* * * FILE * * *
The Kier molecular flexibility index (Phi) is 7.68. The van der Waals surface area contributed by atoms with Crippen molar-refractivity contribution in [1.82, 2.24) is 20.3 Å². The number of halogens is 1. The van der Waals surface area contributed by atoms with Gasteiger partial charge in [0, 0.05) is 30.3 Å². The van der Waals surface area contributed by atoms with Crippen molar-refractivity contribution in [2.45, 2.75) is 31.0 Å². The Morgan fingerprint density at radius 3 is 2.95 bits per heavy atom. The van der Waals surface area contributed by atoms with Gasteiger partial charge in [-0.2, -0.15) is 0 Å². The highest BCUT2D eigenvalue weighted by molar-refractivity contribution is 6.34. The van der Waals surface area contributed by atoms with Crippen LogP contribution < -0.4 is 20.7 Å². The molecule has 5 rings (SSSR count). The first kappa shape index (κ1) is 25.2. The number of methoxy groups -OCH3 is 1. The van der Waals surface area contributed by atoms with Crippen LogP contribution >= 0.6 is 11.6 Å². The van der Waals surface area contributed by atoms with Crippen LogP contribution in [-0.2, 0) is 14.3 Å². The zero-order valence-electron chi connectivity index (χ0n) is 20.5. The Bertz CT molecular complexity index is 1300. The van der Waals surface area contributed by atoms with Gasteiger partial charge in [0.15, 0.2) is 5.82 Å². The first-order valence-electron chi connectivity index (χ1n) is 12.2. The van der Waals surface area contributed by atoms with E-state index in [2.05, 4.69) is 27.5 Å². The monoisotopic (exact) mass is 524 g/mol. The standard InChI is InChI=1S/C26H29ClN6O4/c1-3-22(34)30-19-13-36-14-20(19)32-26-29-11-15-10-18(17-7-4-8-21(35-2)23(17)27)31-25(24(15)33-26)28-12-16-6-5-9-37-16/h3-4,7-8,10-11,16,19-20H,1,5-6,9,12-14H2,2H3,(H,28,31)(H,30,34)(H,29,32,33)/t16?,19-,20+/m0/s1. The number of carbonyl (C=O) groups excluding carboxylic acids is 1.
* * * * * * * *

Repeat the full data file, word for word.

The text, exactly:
The Kier molecular flexibility index (Phi) is 7.68. The van der Waals surface area contributed by atoms with Crippen molar-refractivity contribution in [1.82, 2.24) is 20.3 Å². The number of halogens is 1. The van der Waals surface area contributed by atoms with Gasteiger partial charge in [0, 0.05) is 30.3 Å². The van der Waals surface area contributed by atoms with Crippen molar-refractivity contribution in [2.45, 2.75) is 31.0 Å². The Morgan fingerprint density at radius 3 is 2.95 bits per heavy atom. The van der Waals surface area contributed by atoms with Gasteiger partial charge in [-0.2, -0.15) is 0 Å². The highest BCUT2D eigenvalue weighted by molar-refractivity contribution is 6.34. The van der Waals surface area contributed by atoms with Crippen LogP contribution < -0.4 is 20.7 Å². The molecule has 5 rings (SSSR count). The first kappa shape index (κ1) is 25.2. The number of methoxy groups -OCH3 is 1. The van der Waals surface area contributed by atoms with Crippen LogP contribution >= 0.6 is 11.6 Å². The van der Waals surface area contributed by atoms with Crippen LogP contribution in [-0.2, 0) is 14.3 Å². The zero-order valence-electron chi connectivity index (χ0n) is 20.5. The Bertz CT molecular complexity index is 1300. The van der Waals surface area contributed by atoms with Gasteiger partial charge in [0.15, 0.2) is 5.82 Å². The first-order valence-electron chi connectivity index (χ1n) is 12.2. The van der Waals surface area contributed by atoms with E-state index in [2.05, 4.69) is 27.5 Å². The monoisotopic (exact) mass is 524 g/mol. The standard InChI is InChI=1S/C26H29ClN6O4/c1-3-22(34)30-19-13-36-14-20(19)32-26-29-11-15-10-18(17-7-4-8-21(35-2)23(17)27)31-25(24(15)33-26)28-12-16-6-5-9-37-16/h3-4,7-8,10-11,16,19-20H,1,5-6,9,12-14H2,2H3,(H,28,31)(H,30,34)(H,29,32,33)/t16?,19-,20+/m0/s1. The number of carbonyl (C=O) groups excluding carboxylic acids is 1.